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Documents on eminent domain
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|Texas Supreme Court Holds That an Electric Company Can Condemn Public Property Over Governmental Immunity Objection|
W. Brad Anderson; Jackson Walker L.L.P.;
June 27, 2012, previously published on June 26, 2012 The Texas Supreme Court issued an opinion on Friday, June 22, 2012, in Oncor Electric Delivery Company, LLC v. Dallas Area Rapid Transit and Fort Worth Transportation Authority (Cause No. 11-0079)—holding that a recent change to the Texas Utilities Code waived governmental immunity from...
|Court Erred In Excluding All Evidence Regarding Severance Damages In Eminent Domain Action|
William T. Chisum, Jon E. Goetz, Jeffrey L. Massey; Kronick Moskovitz Tiedemann & Girard A Law Corporation;
June 5, 2012, previously published on June 4, 2012A trial court erred when it excluded all evidence offered in an eminent domain action by a property owner regarding permanent and temporary severance damages because the owner offered sufficient evidence for the matter to be presented to the jury, and in general, the court questioned whether a...
|No Change Of Ownership Assessment Exemption For Property Sold To Private Party Under Threat Of Condemnation|
Jon E. Goetz, Jeffrey L. Massey, Brett L. Price; Kronick Moskovitz Tiedemann & Girard A Law Corporation;
April 26, 2012, previously published on April 24, 2012A California court of appeal recently rejected a landowner’s claim that newly purchased replacement property should be exempt from reassessment and the establishment of a new base year value because the landowner sold his original property under threat of condemnation to a private party...
|Eminent Domain and the Commercial Lease|
James D. Masterman; Greenberg Traurig, LLP;
March 28, 2012, previously published on March 21, 2012Often, commercial landlords and tenants only pay close attention to the eminent domain or condemnation clause in a lease when the condemning authority first gives notice that either all or a part of the leased premises is about to be taken. By that time, landlords and tenants find themselves in an...
|Litigation Expenses Award Not Available In Eminent Domain Action Ended By Stipulated Judgment Before The Start Of Trial|
William T. Chisum; Kronick Moskovitz Tiedemann & Girard A Law Corporation;
March 15, 2012, previously published on March 13, 2012A California Court of Appeal recently held that property owners in an eminent domain action were not entitled to an award of litigation expenses after they entered into a stipulated judgment with the State Department of Transportation several days before their scheduled trial date. (The People ex...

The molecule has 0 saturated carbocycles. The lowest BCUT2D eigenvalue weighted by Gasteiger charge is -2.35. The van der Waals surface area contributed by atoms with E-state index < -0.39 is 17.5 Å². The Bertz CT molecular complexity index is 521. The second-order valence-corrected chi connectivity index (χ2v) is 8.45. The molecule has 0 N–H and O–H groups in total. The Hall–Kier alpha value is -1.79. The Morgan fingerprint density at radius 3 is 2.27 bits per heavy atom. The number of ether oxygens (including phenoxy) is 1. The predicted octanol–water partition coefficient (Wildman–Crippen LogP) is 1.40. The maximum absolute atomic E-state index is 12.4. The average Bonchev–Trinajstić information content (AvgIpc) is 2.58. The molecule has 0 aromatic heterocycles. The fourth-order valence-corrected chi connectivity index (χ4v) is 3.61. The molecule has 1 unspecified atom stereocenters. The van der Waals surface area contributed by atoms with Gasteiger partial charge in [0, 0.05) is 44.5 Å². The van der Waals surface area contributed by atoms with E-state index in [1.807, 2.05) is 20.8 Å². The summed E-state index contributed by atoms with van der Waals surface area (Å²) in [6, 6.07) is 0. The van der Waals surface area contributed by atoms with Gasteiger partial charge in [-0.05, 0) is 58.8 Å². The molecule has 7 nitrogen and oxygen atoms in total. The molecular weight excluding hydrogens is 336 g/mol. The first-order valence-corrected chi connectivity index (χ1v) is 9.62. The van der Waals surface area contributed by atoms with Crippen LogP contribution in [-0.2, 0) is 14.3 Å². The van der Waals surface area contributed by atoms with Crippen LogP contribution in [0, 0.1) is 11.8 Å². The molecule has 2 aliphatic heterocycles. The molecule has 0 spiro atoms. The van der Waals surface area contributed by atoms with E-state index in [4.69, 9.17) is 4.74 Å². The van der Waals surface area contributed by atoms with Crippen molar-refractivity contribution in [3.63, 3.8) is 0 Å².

|Creative Valuation Approaches for Difficult Properties|
Anthony F. Della Pelle, Cory K. Kestner, Harry J. Riskin; McKirdy and Riskin P.A.;
March 14, 2012, previously published by The Practical Real Estate Lawyer, American Law Institute - American Bar Association on March 2012Value can be hidden below the surface. Oil must be drilled
for many miles below the earth’s surface, while diamonds must be mined. Although a property may not instantly reveal the best way to appraise or value it for just compensation purposes, a little digging into how market participants...
|Supreme Court Revises Test to Establish Common Carrier Status in Condemnation Cases|
Amy L. Baird, Tré Fischer, Robert B. Neblett; Jackson Walker L.L.P.;
March 8, 2012, previously published on March 6, 2012On March 2, 2012, the Texas Supreme Court revised its opinion in the controversial case, Texas Rice Land Partners, Ltd. v. Denbury Green Pipeline-Texas, LLC. In its original decision, the Supreme Court held that merely filing the paperwork and offering to make the pipeline available for public use...
|Texas Supreme Court Heard Condemnation Case Today - $48,000 or $21 million?|
Susan Dillon Ayers; Jackson Walker L.L.P.;
February 29, 2012, previously published on February 27, 2012Today the Texas Supreme Court heard an oral argument to decide whether a pipeline company will pay $48,000 or $21 million to condemn 24 acres for a gas processing facility.
|Property Owner's Claim for Inverse Condemnation Did Not Accrue Until City's Occupation of the Property Became Wrongful, Which Was Not Until the Eminent Domain Proceeding Was Dismissed|
William T. Chisum, Jeffrey L. Massey; Kronick Moskovitz Tiedemann & Girard A Law Corporation;
February 15, 2012, previously published on February 10, 2011In Cobb v. City of Stockton, (--- Cal.Rptr.3d ----, Cal.App. 3 Dist., January 26, 2011), a court of appeal considered whether a property owner’s claim for inverse condemnation was barred by the statute of limitations. The court of appeal held the property owner’s claim was not barred by...
|Statements of Intent to Condemn Do Not Give Rise to Inverse Condemnation Claim|
Michael Hansen; Sheppard, Mullin, Richter & Hampton LLP;
January 9, 2012, previously published on January 6, 2012The Second Appellate District recently held that public statements and other actions indicating an intent to condemn must clearly meet the criteria set out in the landmark California Supreme Court decision Klopping v. City of Whittier (1972) 8 Cal.3d 39 (Klopping) in order for inverse condemnation...